Voorwerk 4 was the fourth exhibition in the yearly recurrent series. Voorwerk, meaning preliminary work, is Witte de With’s annual exhibition of younger artists. As a series, it seeks to provide the first substantial presentation of works by relatively unknown artists. Voorwerk 4 included works by Dutch artists Robert Zandvliet (1970) and Martin Hiddink (1965).
René Magritte wrote in 1963: “An image [text, painting, music, etc.] is not an expression of a thought. It is the thought itself, it identifies itself with that which is already thought”. These words aptly describe the work of the young Dutch artists Martin Hiddink and Robert Zandvliet.
Hiddink’s visual puzzles, in the form of objects and prints, and the monumental paintings by Zandvliet, which some-times literally refer to a film-screen, are dominated by the tension between “seeing and knowing”.
For the series Finestra sul mondo (Window on the World) (1992), Hiddink described real and fictional works of art and exhibitions to an illustrator of a popular Italian magazine, Club enigmistico. Following the free interpretation of the anonymous artist, Hiddink created his own images by means of reproduction techniques. La nascita del dolore (The Birth of Pain) (1992), one of the works depicted in Finestra sul mondo, was subsequently realized three-dimensionally by Hiddink. Wine, oil and water flowed out of vases shaped like stylized faces, coloring and scenting the surrounding exhibition space. Just like the sudaria named after St. Veronica that Hiddink also presented in Witte de With, the grotesque vases functioned as indexes.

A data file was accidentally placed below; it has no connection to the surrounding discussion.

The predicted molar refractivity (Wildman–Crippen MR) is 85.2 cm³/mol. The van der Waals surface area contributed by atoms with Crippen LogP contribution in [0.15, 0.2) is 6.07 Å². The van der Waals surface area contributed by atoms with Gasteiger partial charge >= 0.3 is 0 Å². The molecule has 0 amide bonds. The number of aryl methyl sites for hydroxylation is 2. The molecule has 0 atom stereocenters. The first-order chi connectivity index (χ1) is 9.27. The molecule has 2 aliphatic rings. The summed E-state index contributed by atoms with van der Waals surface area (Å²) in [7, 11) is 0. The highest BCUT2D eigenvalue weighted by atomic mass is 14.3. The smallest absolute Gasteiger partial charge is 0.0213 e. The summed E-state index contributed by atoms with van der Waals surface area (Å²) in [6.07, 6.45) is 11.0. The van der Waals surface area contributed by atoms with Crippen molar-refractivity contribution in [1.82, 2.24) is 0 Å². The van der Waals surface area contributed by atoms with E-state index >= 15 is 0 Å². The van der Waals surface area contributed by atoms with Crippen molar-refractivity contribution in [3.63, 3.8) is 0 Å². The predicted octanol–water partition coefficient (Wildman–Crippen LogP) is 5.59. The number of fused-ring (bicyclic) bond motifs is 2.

Robert Zandvliet is not interested in a true resemblance, his paintings are reincarnations of objects. At Witte de With his depictions of simple, everyday things like a railway carriage, a shelter, a street lamp, a windowpane, and a car mirror affected the viewer as if they were symptoms of the way people look. Zandvliet tries to identify the process of seeing by making the act of viewing lead to recognition and knowledge. How he applies paint to his canvases also contributes to this process. Sometimes the results remind us of skin, sometimes of a mirror; opacity and transparency take turns. Zandvliet’s paintings evoke memories of images we thought not important, or which we forgot.